Traditionally, gardeners use metal cages or stakes to keep their tomato plants upright. Yet, many are now finding that these methods can be unstable, lead to uneven sunlight exposure, or other nuisances.  Now more than ever, gardeners are trying a new method to grow their tomato plants upright: they are bending and tying the tomato plants’ rubbery stems on a flat plane.  Using a flat plane can offer what stakes and cages cannot: more stability, even sunlight exposure, a decreased likelihood of fungal disease, increased air circulation, less drooping, and an easier time spotting pests.

1. An Arbor or Backyard Archway: a unique and beautiful instrument for growing tomato’s, and can provide plenty of support.

How to:  Much like you would use a trellis, plant the tomato’s at the bottom of the arbor. Gradually train your tomato plant to climb the arbor by weaving the stems in and out of the support bars, and tying and twisting the flexible stems up and over the archway. Be sure to prune or tie loose stems that meander away from the arbor. Trellises and lattices can also make gorgeous arbors during the summer growing season.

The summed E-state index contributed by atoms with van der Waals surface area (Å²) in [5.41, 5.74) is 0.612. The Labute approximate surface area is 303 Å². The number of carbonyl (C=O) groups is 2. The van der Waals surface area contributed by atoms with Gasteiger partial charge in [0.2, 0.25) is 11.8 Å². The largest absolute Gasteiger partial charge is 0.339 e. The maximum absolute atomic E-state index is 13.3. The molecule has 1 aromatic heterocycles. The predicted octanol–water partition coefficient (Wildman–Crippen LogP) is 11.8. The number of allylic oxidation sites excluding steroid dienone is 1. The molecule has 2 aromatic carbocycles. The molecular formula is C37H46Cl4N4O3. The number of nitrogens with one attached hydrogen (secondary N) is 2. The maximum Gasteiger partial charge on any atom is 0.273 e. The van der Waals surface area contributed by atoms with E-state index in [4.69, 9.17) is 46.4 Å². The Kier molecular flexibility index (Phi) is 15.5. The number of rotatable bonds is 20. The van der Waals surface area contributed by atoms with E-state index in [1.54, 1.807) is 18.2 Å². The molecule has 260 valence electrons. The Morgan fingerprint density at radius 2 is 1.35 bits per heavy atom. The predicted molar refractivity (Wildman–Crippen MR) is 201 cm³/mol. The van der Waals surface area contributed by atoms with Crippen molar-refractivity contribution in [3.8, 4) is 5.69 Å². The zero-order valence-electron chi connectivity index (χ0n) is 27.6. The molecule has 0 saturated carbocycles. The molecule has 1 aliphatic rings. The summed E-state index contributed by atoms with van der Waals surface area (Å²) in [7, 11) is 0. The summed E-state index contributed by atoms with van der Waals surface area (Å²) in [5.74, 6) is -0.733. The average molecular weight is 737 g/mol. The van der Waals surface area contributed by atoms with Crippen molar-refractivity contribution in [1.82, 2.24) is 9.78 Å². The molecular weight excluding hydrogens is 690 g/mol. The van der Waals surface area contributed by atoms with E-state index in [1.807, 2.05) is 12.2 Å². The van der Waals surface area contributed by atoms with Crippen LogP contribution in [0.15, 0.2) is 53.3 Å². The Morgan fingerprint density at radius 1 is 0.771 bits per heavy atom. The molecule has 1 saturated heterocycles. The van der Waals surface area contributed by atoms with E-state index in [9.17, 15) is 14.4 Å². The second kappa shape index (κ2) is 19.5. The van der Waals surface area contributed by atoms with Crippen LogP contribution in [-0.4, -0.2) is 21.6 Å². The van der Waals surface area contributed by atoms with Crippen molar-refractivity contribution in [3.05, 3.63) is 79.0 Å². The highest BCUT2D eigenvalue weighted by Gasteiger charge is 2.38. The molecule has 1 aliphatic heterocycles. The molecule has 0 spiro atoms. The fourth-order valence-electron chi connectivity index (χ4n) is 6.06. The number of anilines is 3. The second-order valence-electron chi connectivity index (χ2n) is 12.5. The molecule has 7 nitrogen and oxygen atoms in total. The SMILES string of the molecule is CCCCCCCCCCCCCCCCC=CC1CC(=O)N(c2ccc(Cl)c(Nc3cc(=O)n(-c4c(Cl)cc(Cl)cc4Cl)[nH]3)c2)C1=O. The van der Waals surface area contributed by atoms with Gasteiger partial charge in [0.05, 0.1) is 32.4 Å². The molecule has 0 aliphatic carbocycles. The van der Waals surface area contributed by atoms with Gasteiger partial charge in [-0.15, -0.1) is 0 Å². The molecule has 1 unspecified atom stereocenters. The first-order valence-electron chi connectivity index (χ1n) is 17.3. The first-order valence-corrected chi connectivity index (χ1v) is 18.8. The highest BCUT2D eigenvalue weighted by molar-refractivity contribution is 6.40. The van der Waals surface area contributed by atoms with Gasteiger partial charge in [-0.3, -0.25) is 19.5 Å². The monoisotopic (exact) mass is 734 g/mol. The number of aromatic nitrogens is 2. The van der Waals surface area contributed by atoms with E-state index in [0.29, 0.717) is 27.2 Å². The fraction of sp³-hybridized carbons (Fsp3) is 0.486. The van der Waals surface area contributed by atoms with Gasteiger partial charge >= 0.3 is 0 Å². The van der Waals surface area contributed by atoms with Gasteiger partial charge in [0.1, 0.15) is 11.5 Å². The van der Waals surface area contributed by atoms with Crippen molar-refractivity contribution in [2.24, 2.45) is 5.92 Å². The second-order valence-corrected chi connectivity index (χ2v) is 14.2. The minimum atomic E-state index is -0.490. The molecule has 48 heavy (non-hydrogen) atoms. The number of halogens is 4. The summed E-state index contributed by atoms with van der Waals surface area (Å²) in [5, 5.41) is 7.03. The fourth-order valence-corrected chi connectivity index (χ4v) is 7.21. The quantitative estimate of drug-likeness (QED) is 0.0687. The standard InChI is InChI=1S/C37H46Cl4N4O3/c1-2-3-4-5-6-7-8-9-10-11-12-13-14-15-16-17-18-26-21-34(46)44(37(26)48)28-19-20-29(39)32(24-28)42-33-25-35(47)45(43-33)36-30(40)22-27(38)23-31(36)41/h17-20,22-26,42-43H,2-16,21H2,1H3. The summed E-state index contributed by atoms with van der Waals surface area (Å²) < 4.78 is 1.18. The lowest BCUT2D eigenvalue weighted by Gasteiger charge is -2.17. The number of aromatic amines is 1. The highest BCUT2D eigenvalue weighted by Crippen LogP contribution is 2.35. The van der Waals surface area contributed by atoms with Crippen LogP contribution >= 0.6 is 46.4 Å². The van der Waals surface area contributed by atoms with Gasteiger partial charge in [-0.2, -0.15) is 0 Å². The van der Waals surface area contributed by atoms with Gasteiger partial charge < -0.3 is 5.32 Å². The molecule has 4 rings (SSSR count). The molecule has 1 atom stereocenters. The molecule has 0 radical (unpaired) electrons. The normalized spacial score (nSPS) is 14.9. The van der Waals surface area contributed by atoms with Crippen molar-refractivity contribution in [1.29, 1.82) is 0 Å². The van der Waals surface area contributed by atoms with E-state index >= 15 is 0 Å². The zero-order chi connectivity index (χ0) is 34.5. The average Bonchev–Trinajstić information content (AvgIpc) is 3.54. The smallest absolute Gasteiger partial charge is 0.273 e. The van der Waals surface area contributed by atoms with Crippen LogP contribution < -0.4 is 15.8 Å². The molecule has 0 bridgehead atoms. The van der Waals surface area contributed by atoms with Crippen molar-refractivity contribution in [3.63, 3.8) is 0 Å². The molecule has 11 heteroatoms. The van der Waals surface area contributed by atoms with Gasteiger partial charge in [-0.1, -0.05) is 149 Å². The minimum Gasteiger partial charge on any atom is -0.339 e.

2. A Wire Fence: These are already commonly available in many backyards. Using it for a tomato plant is a great way to create a “living wall” for you and your neighbors to admire.

How to:  If you already have a wire fence – you’re set! If you’d like, you can reinforce the fence stability further by attaching “hog wire” or “horse corral panels” commonly found at animal feed stores. To get started, plant the tomato’s at the bottom of the wire fence. As the tomato plant grows, the trick is to weave and tie the branches as wide as possible. This will provide stable support, and even sun exposure. Soft ties, hooks and twine can also help to ensure the tomato plant stays securely on the fence. Feel free to prune or redirect plants up and over the fence if they grow too tall.

Other Flat Plane Ideas:

-Grow tomato’s up a nice lattice or trellis.

-Create a “bridge” by leaning two wire mesh panels against one another (wire the top for stability). Grow tomato’s on the top surface of the “bridge.”

-Weave tomato plants up a gazebo or similar structure for a unique look.